Back when I was still young, I remember having to try out my new bike and being so eager to remove the training wheels. The fact that I could bike around like the kid from a few blocks away seemed so cool for me. Nobody told me that when you ride a bike for the first time, you’ll fall. It doesn’t happen once — and I was not informed that it really does take time.

For the countless times I’ve fallen from my bike, I got up and I got going.

I had to.

Living a life of devotion to the Lord is much like learning how to ride a bike. It isn’t easy, and it takes time to learn. In fact, it’s an eternal learning experience. One big struggle believers might face today is in terms of committing the mistakes they try to avoid — I don’t want to cuss, or I don’t want to drink, or I don’t want to watch porn — name it, every Christian has that pitfall that they ultimately try to avoid.

What happens when you do fall? What happens when you tread so close to the line that slipping isn’t a far cry from happening? I’ve been there quite so many times in many ways. I catch myself thinking, “WHAT HAVE I DONE?”

I want to please God with the way I live my life. And so when I fall, I feel so bad because I am harming my fellowship with the Lord. It’s far from pleasing God — it’s pleasing myself whenever I choose to follow my own passions or lusts.

A word from Micah 7:7-10 hit me hard in one of my devotions.

The Book of Micah, part of the Minor Prophets of the Old Testament, is a book with alternate exposures of warnings and messages of hope. This specific part of Micah represents the chosen nation’s grief over the punishment of their sins. They have committed grave mistakes in the past, and punishment was very obvious (conquerors left and right, kings being punished, destruction of the temple, among others). The promise of the Lord is, thankfully, much brighter than the infliction of pain and regret.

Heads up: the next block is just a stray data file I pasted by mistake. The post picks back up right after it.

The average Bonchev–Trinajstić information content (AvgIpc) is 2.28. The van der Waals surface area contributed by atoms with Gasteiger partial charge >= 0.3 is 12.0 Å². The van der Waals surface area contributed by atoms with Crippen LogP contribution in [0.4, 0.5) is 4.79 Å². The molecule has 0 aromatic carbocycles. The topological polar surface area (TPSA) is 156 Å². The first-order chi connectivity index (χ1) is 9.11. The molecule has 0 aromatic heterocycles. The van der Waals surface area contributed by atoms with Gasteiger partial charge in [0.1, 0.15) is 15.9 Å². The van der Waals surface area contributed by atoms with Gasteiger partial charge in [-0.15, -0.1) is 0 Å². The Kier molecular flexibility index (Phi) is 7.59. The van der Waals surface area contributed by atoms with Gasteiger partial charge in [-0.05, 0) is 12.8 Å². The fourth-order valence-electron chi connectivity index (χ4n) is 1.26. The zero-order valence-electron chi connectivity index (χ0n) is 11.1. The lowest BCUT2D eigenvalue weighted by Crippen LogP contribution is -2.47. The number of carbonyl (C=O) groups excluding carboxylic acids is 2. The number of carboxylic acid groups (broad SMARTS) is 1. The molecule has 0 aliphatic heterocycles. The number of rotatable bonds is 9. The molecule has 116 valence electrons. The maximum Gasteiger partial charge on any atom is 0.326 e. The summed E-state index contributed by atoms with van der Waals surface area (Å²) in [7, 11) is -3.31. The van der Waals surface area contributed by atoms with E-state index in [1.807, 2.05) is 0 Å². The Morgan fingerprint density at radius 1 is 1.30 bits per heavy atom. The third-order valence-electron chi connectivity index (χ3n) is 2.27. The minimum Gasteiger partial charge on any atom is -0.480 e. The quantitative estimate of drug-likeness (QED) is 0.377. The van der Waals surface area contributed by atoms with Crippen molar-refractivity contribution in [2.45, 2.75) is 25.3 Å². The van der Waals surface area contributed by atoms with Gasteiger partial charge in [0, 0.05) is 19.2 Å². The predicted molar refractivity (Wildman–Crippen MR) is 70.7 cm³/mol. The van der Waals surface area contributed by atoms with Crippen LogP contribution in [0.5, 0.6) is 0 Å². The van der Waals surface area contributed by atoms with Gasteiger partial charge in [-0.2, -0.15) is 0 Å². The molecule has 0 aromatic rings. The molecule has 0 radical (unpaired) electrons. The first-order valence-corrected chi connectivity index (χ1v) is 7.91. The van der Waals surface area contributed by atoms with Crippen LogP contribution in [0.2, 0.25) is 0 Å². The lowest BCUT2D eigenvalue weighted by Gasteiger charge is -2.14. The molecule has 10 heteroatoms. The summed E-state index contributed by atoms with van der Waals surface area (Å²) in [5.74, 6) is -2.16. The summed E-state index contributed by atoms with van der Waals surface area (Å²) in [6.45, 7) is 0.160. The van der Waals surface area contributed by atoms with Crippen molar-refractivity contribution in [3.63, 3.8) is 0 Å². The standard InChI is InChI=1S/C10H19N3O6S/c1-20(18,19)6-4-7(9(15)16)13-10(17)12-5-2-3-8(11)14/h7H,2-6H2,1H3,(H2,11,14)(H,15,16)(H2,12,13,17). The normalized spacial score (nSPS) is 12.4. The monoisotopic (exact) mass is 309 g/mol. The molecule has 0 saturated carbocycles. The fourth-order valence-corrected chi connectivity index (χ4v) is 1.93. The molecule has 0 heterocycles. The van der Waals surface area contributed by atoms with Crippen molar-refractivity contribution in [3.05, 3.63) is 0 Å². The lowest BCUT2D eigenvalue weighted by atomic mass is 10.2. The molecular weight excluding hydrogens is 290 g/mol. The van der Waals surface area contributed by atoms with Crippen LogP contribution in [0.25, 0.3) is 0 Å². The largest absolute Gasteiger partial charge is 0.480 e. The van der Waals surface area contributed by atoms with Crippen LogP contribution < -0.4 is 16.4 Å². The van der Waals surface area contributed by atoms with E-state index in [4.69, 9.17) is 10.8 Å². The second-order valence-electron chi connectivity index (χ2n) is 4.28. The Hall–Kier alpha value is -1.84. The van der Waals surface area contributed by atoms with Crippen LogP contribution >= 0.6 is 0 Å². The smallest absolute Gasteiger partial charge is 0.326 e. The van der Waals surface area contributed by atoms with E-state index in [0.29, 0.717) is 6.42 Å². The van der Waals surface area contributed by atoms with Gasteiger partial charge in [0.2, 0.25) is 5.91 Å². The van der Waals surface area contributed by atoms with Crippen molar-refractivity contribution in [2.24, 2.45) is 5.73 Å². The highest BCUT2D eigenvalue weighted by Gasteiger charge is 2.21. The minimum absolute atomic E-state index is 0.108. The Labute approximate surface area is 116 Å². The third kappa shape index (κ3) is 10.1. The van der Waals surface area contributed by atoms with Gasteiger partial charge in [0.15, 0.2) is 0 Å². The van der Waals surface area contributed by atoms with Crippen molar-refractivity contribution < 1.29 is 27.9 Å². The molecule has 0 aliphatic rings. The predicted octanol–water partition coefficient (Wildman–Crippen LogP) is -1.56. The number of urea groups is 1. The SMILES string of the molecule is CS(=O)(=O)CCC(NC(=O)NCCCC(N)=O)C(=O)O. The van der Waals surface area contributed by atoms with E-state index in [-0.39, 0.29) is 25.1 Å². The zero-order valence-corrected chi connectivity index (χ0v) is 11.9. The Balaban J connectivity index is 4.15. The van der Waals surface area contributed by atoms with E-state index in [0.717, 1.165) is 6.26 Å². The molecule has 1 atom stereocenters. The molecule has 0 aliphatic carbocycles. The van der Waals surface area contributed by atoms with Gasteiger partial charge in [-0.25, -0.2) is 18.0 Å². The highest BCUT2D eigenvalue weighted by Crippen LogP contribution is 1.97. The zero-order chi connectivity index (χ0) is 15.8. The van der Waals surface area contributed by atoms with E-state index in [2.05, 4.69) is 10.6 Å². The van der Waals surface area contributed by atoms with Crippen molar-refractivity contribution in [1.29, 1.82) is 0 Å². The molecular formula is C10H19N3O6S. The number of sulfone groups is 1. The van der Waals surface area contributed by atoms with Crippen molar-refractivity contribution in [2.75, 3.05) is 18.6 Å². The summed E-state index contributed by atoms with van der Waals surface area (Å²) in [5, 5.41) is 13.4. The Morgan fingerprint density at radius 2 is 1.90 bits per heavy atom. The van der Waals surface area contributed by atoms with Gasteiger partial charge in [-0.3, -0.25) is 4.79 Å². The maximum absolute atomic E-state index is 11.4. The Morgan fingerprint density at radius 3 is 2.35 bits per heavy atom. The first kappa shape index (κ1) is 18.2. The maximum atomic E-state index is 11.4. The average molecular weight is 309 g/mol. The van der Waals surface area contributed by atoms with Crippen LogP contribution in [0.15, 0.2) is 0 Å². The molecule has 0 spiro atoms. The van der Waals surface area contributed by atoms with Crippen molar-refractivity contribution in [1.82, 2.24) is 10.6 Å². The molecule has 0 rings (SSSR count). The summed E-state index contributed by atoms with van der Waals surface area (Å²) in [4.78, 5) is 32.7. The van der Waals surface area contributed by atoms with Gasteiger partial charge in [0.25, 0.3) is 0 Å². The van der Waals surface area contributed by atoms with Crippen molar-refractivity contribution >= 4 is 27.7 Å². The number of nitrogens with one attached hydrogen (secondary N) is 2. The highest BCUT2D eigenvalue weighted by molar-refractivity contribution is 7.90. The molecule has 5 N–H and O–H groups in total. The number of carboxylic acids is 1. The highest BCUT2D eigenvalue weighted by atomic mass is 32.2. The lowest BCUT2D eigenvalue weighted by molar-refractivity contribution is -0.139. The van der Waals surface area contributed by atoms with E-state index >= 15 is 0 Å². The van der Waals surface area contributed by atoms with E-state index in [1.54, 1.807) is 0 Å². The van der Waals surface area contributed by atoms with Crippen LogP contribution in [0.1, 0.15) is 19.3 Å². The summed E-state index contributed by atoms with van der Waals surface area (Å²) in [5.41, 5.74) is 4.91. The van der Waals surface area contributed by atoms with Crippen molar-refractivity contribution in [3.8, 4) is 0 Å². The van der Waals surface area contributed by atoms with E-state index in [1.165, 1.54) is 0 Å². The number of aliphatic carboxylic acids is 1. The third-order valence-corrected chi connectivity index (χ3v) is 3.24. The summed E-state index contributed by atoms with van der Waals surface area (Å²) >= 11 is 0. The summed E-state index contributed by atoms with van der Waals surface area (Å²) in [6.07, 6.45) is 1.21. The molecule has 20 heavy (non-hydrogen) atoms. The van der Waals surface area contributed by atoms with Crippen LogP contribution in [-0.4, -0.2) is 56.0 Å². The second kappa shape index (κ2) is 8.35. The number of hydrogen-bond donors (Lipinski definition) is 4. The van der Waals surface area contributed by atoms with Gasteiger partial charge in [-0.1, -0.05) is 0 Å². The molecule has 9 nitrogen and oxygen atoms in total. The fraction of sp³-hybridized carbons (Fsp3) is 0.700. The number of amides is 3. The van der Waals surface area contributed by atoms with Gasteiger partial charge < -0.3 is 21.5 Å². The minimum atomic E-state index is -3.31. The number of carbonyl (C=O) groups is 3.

The passage begins its cue shift with verse 7:

“But as for me, I will look to the Lord…”

Matthew Henry wrote this line in his commentary about this line in Micah:

“When a child of God has every occasion to cry, yet it may comfort him to know that he has a God to look up to, to come to, to fly to, whom he may rejoice and have satisfaction… The less reason we have to delight in any creature, the more reason we have to delight in the Lord.”

Here is a cry of desperation, the kind that pushes you to the only reprieve that is eternal and available: to look to God in all humility like a man trapped under a seemingly bottomless pit, looking up above to the single ray of light that promises there’s a way out of this darkness.

The first step to getting up and moving forward is to LOOK TO THE LORD.

To wait on Him and His salvation, to believe that He will come at the right time and pick you up at such a time that your moment of darkness has taught you immense wisdom and has made you realize you long for the light deep down in your heart — this is what it means to look to the LORD.